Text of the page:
“The kitchen was the heartland of Allersmead. Of course. That is so in any well-adjusted family home, and Allersmead was a shrine to family.”
Family Album by Penelope Lively
The Allersmead home is like a throwback to another era. Set in contemporary times, the family in question lives in a shabby Edwardian mansion. For Alison nothing was as important as showing how close the family was, but the six children, and the au pair who lives with them well after the children have grown, are anything but close. As a matter of fact each one remembers moments from their lives where events were glossed over in an effort to present a picture of a perfect family.
Charles, the father who seems to live on the periphery of the family, only engages with his children when he talks of the books he is writing. It almost impossible to think that he and Alison once were in love and dated, and likewise, I never saw that Alison resented his lack of participation with the family. She seemed to be too busy keeping up a front and smiling along as she prepared meals, threw parties and was so self-satisfied and perhaps a bit smug even with the image she presented of a happy homemaker.
The novel weaves through the lives of the six children; Paul, Gina, Sandra, Katie, Roger and Clare. Each one so different and each one ready to part ways with Allersmead. They grow up and go away except for Paul who keeps returning home. It’s curious that what Alison was trying so hard to do, keep the family together, was the one thing she couldn’t control. It vexed her to think that her children didn’t want to stay around Allersmead once they were grown.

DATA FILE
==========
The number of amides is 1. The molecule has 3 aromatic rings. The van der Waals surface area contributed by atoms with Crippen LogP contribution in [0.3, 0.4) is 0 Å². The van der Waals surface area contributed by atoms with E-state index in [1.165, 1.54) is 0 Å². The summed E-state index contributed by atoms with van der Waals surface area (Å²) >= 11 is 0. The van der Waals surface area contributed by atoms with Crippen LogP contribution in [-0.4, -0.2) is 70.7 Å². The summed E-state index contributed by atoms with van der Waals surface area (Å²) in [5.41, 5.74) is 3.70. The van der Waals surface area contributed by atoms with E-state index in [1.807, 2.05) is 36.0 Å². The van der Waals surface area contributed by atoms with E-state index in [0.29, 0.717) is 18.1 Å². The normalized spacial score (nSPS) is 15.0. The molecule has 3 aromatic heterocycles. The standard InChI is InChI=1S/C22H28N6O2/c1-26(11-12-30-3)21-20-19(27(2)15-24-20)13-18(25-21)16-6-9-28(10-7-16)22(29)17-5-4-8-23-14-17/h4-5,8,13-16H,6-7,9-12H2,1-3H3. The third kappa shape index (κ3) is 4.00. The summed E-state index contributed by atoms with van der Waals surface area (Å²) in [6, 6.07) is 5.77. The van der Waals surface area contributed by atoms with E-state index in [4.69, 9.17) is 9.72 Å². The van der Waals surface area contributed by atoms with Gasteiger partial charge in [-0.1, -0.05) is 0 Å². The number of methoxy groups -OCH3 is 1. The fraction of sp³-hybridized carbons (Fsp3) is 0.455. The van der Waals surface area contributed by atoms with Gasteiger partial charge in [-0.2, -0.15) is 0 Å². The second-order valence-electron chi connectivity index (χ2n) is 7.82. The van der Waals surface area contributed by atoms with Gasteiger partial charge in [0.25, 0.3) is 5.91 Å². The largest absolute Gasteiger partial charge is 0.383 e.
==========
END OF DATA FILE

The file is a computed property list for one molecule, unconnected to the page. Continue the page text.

Where their views on family distorted by what they saw at home? Perhaps, as some seem to have a hard time making permanent connections with significant others and no one wants that many kids, if any. Is the mom to blame? The father? Or are they just rebelling against the way they were brought up?
While each character had a unique perspective on how events unfolded and it was interesting to see that develop, the most enigmatic character is Ingrid, the au pair. The young Scandinavian woman came to the family and never left. At times she seemed resentful and could be cutting with her remarks but no one seems to take exception to that. What drove Ingrid to make her decisions?
Some actions and things are never spoken about in families but somehow they are known by everyone and that is what is at the heart of this book. I think the way that was portrayed in this story was very believable. As was Alison really because despite the fact that she knew things weren’t perfect she was not going to show or give up on how she presented herself to others.
A quiet family drama that simmers with what is left unsaid and the resentments held by each member.
Source: Personal copy